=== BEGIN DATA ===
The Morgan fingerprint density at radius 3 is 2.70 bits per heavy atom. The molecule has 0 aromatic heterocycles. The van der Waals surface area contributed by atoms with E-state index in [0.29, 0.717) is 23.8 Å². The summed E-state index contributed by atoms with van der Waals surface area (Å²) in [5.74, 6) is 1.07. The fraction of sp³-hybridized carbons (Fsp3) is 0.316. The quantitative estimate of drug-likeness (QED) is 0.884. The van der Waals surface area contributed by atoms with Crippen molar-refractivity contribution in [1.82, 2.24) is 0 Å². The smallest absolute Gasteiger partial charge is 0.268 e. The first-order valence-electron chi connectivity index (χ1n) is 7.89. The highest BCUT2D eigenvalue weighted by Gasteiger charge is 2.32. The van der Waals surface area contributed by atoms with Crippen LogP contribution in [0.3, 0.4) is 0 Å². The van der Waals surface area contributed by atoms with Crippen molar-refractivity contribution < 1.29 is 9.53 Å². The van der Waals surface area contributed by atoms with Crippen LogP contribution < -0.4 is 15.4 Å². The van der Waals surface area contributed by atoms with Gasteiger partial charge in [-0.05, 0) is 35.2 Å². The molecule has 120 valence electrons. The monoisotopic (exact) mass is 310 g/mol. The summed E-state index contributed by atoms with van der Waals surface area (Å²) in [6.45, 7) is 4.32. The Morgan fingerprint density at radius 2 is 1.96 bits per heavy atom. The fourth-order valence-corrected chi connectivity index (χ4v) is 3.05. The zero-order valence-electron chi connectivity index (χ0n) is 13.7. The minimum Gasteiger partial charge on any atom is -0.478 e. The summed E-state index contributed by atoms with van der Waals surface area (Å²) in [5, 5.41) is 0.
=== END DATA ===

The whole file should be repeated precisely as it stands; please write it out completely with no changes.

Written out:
The Morgan fingerprint density at radius 3 is 2.70 bits per heavy atom. The molecule has 0 aromatic heterocycles. The van der Waals surface area contributed by atoms with E-state index in [0.29, 0.717) is 23.8 Å². The summed E-state index contributed by atoms with van der Waals surface area (Å²) in [5.74, 6) is 1.07. The fraction of sp³-hybridized carbons (Fsp3) is 0.316. The quantitative estimate of drug-likeness (QED) is 0.884. The van der Waals surface area contributed by atoms with Crippen molar-refractivity contribution in [1.82, 2.24) is 0 Å². The smallest absolute Gasteiger partial charge is 0.268 e. The first-order valence-electron chi connectivity index (χ1n) is 7.89. The highest BCUT2D eigenvalue weighted by Gasteiger charge is 2.32. The van der Waals surface area contributed by atoms with Crippen LogP contribution in [0.3, 0.4) is 0 Å². The van der Waals surface area contributed by atoms with Crippen molar-refractivity contribution < 1.29 is 9.53 Å². The van der Waals surface area contributed by atoms with Crippen LogP contribution < -0.4 is 15.4 Å². The van der Waals surface area contributed by atoms with Gasteiger partial charge in [-0.05, 0) is 35.2 Å². The molecule has 120 valence electrons. The monoisotopic (exact) mass is 310 g/mol. The summed E-state index contributed by atoms with van der Waals surface area (Å²) in [6.45, 7) is 4.32. The Morgan fingerprint density at radius 2 is 1.96 bits per heavy atom. The fourth-order valence-corrected chi connectivity index (χ4v) is 3.05. The zero-order valence-electron chi connectivity index (χ0n) is 13.7. The minimum Gasteiger partial charge on any atom is -0.478 e. The summed E-state index contributed by atoms with van der Waals surface area (Å²) in [5, 5.41) is 0.